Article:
Tagame Gengoroh : My first six books have been published without ISBN, and were directly sold in the circuit of gay stores and bars. After that, I had four books with a publisher who distributed them to bookstores, the normal way. But the contract conditions weren’t that good, and it didn’t end up being a good experience for me. Then, one of my stories got published in a boys love macho anthology [intended for women], by a mainstream publisher, and there weren’t any problems with it [so I’ve continued to publish that way sometimes]. Today, my stories mainly come out in Badi magazine, but Badi doesn’t publish collected volumes any more. My collected books are issued through another publisher, Pot Publishing, and they also publish some of my old stories that had been rejected from being collected at the time, because they were considered too harsh.
Xavier Guilbert : Is Badi a monthly magazine ?
Tagame Gengoroh : Yes.
Xavier Guilbert : How many pages do you have per issue ?
Tagame Gengoroh : 16.
Xavier Guilbert : You said your work was sometimes rejected for being too extreme, was that some kind of censorship ?
Tagame Gengoroh : Oh no, that had nothing to do with censorship. The thing is, the publisher who put out my first few books was not exactly a publishing house, but a production company for gay videos, and they had neither the capacity nor the know-how to have access to the bookstore distribution network. Moreover, we weren’t sure that the books would sell even if we had access to that network, and eventually we decided to go through only the gay stores and bars, without ISBN. It had nothing to do with being condemned for not having respected the publishing code. And when my books ended up being sold in bookstores, we never had any problem on this side, even with my more explicit titles.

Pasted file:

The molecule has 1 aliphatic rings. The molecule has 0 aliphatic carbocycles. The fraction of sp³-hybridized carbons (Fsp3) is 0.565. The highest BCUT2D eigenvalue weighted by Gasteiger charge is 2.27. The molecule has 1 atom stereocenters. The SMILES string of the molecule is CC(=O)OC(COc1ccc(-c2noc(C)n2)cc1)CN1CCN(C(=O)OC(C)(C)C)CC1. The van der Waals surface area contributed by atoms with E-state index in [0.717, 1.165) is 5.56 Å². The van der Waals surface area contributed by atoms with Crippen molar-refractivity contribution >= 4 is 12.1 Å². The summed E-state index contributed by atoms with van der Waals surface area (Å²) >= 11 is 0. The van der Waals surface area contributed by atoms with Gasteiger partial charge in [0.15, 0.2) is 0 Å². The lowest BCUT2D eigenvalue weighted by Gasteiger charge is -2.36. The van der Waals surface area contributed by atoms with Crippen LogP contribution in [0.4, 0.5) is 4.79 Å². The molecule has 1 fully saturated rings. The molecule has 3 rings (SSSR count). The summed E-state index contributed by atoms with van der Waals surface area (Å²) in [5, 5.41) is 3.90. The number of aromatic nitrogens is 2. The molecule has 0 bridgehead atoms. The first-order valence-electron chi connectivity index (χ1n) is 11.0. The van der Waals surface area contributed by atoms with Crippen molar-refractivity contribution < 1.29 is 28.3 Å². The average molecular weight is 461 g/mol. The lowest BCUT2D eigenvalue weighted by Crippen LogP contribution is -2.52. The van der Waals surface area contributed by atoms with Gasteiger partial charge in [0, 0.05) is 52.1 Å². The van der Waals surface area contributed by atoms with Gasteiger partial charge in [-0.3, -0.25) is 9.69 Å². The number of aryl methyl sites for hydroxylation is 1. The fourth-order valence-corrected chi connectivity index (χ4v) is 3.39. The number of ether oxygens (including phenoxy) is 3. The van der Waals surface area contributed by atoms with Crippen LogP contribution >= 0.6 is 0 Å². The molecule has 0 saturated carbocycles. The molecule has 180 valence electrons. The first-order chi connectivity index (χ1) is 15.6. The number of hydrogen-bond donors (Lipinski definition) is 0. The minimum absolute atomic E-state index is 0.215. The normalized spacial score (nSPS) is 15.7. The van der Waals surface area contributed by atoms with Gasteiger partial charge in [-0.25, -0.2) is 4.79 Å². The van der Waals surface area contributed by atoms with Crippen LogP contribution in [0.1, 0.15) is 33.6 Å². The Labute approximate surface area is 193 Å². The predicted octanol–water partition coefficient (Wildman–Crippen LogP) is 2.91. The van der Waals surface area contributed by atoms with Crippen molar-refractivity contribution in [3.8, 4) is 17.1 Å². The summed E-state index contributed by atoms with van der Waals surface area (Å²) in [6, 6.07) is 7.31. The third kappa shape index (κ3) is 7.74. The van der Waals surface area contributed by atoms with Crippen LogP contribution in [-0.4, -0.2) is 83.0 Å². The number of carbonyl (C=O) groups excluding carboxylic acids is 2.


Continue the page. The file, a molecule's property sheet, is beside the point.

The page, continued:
Xavier Guilbert : But you just said that a publisher had rejected your work for being “too hard”.
Tagame Gengoroh : Oh yes, but that was because it included mutilation scenes where I showed feet and hands being cut off. Those were published in the magazines, but not collected in books. At the time, G-men were publishing the book collections, and they were very anxious about how the female readership would react. That’s why they did a selection among the stories I created, they did not want any hairy characters, or pornographic scenes or SM for the collected volumes. So the decision was linked to a commercial strategy rather than censorship, but in the end, it proved to be the wrong choice, since my most hardcore books are those that sold the most !